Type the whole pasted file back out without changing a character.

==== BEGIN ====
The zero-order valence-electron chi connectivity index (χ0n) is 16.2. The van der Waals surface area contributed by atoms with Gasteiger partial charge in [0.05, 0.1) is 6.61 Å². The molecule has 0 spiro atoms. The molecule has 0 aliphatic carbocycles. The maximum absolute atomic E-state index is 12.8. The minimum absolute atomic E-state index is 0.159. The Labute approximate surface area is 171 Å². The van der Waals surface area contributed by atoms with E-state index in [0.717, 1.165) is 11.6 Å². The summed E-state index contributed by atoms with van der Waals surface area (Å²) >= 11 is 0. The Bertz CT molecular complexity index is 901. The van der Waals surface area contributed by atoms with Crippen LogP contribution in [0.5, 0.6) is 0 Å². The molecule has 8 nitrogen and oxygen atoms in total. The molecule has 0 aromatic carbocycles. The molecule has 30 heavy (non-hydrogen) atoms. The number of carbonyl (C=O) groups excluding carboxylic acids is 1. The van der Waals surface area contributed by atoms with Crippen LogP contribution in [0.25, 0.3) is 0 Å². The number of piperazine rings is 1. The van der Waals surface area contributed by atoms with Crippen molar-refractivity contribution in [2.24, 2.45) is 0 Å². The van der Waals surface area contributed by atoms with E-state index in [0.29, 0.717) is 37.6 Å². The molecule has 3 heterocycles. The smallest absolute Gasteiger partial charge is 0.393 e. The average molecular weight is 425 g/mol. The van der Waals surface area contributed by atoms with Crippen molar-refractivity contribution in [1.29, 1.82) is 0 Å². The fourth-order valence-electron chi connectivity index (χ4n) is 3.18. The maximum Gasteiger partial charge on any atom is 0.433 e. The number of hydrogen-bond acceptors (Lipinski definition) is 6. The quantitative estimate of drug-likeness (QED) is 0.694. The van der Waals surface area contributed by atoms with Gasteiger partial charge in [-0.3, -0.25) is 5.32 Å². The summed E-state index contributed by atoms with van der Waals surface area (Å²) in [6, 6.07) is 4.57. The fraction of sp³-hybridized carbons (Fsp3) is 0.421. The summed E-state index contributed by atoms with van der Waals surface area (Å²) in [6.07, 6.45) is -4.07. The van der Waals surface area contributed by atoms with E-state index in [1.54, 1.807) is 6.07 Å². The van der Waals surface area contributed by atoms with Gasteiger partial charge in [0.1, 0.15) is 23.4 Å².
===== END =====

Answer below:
The zero-order valence-electron chi connectivity index (χ0n) is 16.2. The van der Waals surface area contributed by atoms with Gasteiger partial charge in [0.05, 0.1) is 6.61 Å². The molecule has 0 spiro atoms. The molecule has 0 aliphatic carbocycles. The maximum absolute atomic E-state index is 12.8. The minimum absolute atomic E-state index is 0.159. The Labute approximate surface area is 171 Å². The van der Waals surface area contributed by atoms with E-state index in [0.717, 1.165) is 11.6 Å². The summed E-state index contributed by atoms with van der Waals surface area (Å²) >= 11 is 0. The Bertz CT molecular complexity index is 901. The van der Waals surface area contributed by atoms with Crippen LogP contribution in [0.5, 0.6) is 0 Å². The molecule has 8 nitrogen and oxygen atoms in total. The molecule has 0 aromatic carbocycles. The molecule has 30 heavy (non-hydrogen) atoms. The number of carbonyl (C=O) groups excluding carboxylic acids is 1. The van der Waals surface area contributed by atoms with Crippen LogP contribution in [0.25, 0.3) is 0 Å². The number of piperazine rings is 1. The van der Waals surface area contributed by atoms with Crippen molar-refractivity contribution in [2.24, 2.45) is 0 Å². The van der Waals surface area contributed by atoms with E-state index in [0.29, 0.717) is 37.6 Å². The molecule has 3 heterocycles. The smallest absolute Gasteiger partial charge is 0.393 e. The average molecular weight is 425 g/mol. The van der Waals surface area contributed by atoms with Crippen molar-refractivity contribution in [1.29, 1.82) is 0 Å². The fourth-order valence-electron chi connectivity index (χ4n) is 3.18. The maximum Gasteiger partial charge on any atom is 0.433 e. The number of hydrogen-bond acceptors (Lipinski definition) is 6. The quantitative estimate of drug-likeness (QED) is 0.694. The van der Waals surface area contributed by atoms with Gasteiger partial charge in [-0.3, -0.25) is 5.32 Å². The summed E-state index contributed by atoms with van der Waals surface area (Å²) in [6, 6.07) is 4.57. The fraction of sp³-hybridized carbons (Fsp3) is 0.421. The summed E-state index contributed by atoms with van der Waals surface area (Å²) in [6.07, 6.45) is -4.07. The van der Waals surface area contributed by atoms with E-state index in [1.54, 1.807) is 6.07 Å². The van der Waals surface area contributed by atoms with Gasteiger partial charge in [0.1, 0.15) is 23.4 Å².